The largest whole-genome study of metastatic solid tumours reported to date provides a valuable catalogue of the genetic features of metastatic cancer and demonstrates potential for clinical implementation as part of precision-targeted therapy. The research, published in Nature this week, will inform efforts to improve treatment for metastatic cancer, a major cause of cancer-related deaths.
Metastatic cancers tend to respond poorly to anticancer treatments. A better understanding of the genetic changes associated with the spread of cancerous cells may help to tailor personalized treatments and improve outcomes.
Edwin Cuppen and colleagues analysed more than 2,500 tumour samples from 2,399 patients with cancer, and compared the genomes with those of non-cancerous blood cells from the same patients. Their findings complement other whole-genome analyses of primary tumours, but also identify novel drivers of cancer and genetic ‘hotspots’ for mutations. Although the mutations and driver genes in the genomes of metastatic tumours are largely similar to those in primary tumours, the analysis identifies characteristics that may relate to treatment responsiveness or resistance in individual patients. Genetic variants that may be associated with treatment outcomes for approved therapies were identified in 62% of the patients.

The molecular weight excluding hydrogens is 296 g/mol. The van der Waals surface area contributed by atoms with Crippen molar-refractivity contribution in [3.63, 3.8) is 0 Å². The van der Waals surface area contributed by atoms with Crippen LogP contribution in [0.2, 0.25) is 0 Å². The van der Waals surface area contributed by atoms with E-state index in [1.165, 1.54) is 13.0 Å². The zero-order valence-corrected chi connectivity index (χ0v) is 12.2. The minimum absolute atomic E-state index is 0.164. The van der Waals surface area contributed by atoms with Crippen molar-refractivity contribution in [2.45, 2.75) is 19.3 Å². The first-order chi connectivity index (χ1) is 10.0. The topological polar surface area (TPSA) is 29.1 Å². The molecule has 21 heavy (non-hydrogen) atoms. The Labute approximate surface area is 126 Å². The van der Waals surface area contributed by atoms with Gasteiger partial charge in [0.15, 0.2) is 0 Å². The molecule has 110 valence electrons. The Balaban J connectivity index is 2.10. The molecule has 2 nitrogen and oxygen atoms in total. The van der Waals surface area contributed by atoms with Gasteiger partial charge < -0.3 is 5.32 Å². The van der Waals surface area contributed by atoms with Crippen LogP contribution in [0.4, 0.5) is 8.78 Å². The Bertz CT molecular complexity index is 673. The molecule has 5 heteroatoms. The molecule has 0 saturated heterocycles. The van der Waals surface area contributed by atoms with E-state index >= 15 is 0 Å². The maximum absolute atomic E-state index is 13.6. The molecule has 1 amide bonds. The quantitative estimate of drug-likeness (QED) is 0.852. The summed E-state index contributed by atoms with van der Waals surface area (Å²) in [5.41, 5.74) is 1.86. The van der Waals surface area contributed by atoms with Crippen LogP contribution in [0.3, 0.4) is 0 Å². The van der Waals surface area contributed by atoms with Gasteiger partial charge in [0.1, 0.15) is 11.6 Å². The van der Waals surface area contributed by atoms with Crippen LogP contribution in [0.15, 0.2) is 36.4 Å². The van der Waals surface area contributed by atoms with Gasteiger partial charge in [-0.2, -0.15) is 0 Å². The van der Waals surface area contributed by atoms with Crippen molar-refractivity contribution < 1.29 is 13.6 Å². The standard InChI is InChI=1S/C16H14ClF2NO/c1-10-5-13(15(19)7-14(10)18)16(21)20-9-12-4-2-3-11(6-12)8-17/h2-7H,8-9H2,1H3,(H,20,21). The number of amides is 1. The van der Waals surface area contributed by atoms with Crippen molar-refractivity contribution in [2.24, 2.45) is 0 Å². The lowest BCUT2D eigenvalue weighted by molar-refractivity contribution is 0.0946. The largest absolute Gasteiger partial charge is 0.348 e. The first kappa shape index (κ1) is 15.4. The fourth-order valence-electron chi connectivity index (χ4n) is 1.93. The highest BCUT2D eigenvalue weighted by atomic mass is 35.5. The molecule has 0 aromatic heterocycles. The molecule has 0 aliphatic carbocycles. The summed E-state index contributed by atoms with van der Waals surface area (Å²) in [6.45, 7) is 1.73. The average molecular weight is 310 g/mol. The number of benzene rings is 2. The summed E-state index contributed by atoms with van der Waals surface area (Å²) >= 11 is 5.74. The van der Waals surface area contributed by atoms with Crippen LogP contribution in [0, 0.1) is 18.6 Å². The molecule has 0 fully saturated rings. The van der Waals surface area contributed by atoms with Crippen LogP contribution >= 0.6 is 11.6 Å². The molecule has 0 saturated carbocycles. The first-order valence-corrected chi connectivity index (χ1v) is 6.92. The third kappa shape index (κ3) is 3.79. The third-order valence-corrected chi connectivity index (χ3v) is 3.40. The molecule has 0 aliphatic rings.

The study highlights the value of whole-genome sequencing for understanding metastatic cancer and precision-targeted therapies.
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